have things to learn to sort of understand, but that's probably the most difficult thing about
writing this play.
WM: What are you most proud of in regards to the show and what's been your favorite part
of working on the project?
Ethan: I'm most proud of the world, if that makes sense. I just like the setting that I've
developed and the consistency I've tried to set with it. It feels fun when you can make a setting
and just like play around with it with the characters. It's very much like “okay so this is what this
character thinks, this is what they do, what do they do in this setting, why are they doing that?”
and it is just a situation where, after having worked on the characters and found out who the
characters are there are a million different ways that they can interact with each other and a
million different little character interactions you can have in that world and in that setting that
just fill it out and make it feel real and make it feel believable and everything. And as far as
working on the project it’s just fun to hear people say my words and hear people think about
the text that I have written.
WM: What are you most excited for in the reading of the script?
Ethan: This is kind of nerdy for me, but there are a few song-y aspects. It's nothing like it's
gonna be a whole like masterful performance; it’s folk songs and stuff and they're meant to be
not perfect, and they're meant to be messy, but they're gonna be fun. And I will— we’ll see how
I do in terms of teaching it to them and getting them to do it. I want some audience
participation but that's my own little pie in the sky idea that who knows may end up happening
WM: Do you have any quotes or sneak peeks of the show you'd be comfortable sharing?
Ethan: I'm very much of the mind that I like a show to be consumed in one sitting or observed in
one space in one time and then you sort of experience all of it at once and can think of all of it
at once. And then once it's done the story is finished, the story is complete and then you can go
and… I like the illusion that it's happening there and it's happening yeah for you for the first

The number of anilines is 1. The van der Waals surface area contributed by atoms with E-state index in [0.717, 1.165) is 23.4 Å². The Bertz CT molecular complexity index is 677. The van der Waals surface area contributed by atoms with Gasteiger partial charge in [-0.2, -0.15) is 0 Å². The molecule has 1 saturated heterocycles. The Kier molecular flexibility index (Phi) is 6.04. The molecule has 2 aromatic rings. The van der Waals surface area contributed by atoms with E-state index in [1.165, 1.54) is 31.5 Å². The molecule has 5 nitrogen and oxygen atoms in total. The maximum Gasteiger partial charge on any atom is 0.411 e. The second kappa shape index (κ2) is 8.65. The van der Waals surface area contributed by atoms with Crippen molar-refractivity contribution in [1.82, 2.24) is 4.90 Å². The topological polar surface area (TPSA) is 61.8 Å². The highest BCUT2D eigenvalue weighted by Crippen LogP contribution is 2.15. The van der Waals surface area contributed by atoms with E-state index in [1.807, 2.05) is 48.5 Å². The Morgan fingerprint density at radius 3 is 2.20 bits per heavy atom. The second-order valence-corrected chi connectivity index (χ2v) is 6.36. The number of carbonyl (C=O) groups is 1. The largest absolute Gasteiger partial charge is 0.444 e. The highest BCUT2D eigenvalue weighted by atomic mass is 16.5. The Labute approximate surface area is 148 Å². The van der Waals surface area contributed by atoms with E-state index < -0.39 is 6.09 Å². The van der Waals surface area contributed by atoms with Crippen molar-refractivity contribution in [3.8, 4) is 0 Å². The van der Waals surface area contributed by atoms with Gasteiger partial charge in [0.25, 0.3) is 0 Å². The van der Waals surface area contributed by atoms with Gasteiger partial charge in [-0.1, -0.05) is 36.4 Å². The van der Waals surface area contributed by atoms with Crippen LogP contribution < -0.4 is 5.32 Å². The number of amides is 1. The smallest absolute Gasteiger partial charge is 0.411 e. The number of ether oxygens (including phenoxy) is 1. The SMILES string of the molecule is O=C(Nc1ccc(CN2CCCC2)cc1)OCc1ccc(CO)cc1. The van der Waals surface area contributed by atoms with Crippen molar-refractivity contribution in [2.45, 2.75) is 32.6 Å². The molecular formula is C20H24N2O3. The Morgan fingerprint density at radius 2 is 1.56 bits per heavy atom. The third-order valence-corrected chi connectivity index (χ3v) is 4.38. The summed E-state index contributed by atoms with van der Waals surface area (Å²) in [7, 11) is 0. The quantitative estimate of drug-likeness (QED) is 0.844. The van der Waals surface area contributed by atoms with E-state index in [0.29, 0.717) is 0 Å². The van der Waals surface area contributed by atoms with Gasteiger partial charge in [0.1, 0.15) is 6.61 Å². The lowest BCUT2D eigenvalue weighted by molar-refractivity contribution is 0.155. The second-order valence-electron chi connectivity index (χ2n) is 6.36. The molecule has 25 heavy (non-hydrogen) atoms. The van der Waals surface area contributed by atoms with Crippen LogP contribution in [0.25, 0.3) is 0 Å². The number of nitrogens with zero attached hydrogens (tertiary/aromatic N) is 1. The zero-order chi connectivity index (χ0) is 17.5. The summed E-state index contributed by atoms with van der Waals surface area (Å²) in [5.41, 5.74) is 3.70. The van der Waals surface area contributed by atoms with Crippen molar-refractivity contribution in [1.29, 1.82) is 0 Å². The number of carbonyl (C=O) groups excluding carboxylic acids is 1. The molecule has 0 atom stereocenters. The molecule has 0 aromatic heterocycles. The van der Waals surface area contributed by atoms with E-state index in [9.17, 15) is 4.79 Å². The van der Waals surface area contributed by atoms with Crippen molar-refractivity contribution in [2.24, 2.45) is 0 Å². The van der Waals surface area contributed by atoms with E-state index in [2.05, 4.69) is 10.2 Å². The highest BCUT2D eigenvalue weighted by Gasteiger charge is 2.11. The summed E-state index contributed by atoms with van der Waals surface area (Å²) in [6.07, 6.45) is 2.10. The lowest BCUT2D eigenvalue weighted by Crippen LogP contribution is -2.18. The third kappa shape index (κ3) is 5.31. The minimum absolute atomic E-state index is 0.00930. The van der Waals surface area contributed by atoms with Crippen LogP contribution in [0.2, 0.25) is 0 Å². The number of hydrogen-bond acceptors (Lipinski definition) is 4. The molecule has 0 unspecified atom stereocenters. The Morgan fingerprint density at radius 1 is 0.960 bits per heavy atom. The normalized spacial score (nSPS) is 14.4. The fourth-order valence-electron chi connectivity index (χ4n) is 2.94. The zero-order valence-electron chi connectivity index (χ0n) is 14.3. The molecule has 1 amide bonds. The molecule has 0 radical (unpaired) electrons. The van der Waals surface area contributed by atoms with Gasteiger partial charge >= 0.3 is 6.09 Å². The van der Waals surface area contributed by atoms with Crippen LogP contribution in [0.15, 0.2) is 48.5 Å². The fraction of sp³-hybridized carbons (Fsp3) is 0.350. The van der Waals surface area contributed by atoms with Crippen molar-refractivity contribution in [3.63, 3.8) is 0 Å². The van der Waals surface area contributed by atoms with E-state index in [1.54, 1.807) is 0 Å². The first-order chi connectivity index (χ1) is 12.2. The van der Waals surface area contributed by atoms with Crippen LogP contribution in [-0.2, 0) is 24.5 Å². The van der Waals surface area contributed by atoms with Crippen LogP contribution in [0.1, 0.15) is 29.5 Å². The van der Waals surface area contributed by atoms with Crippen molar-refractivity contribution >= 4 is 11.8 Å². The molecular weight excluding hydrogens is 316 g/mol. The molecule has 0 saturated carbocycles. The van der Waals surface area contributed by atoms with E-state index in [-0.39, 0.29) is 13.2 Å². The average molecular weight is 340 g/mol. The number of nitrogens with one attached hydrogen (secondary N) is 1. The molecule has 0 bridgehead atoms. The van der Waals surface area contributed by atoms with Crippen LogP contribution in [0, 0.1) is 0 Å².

time. So no, how dare you ask!
WM: Okay, and then, last but not least, is there anything else you'd like to share? Anything else
you'd like to say.
Ethan: I guess in terms of… this is interesting just in terms of it being a period piece, or
whatever. It's not a particularly historically accurate one, which I intentionally did because
there's a point at which some of the details (not to say that like history doesn't matter— history
is very important but) in the context of westerns the idea of the mythic quest that we've
developed from media and from movies and from a bunch of people retelling and retelling it is
completely fabricated; is false and not real. Which is why, approaching doing a western, you
kind of just don't feel like having it be 100% historically accurate because a lot of the tropes and
fun of westerns come from spaghetti westerns, which are westerns made by Italian filmmakers
that have very little basis in like actual American history, and those are some of the best films!
Those are some of the greatest! I hold up a prize to these westerns that define the genre or
whatever. So yeah, it's not a historically accurate play by any means, but I don't want it to be
and I don't want the audience to think that at any point. It’s set in the mythic west. I say a time
period that's mostly to just set that it's like “hey this is after the Civil War.'' Generally, that's the
vibe that I wanted to give.
WM: Okay then! I do not have any more questions. Thank you so much!
Ethan: No problem.
WM: I’m very excited to see the show!
Ethan: I'm excited for people to see it. I’m excited to see it as well. But yeah, thank you.
WM: Thank you!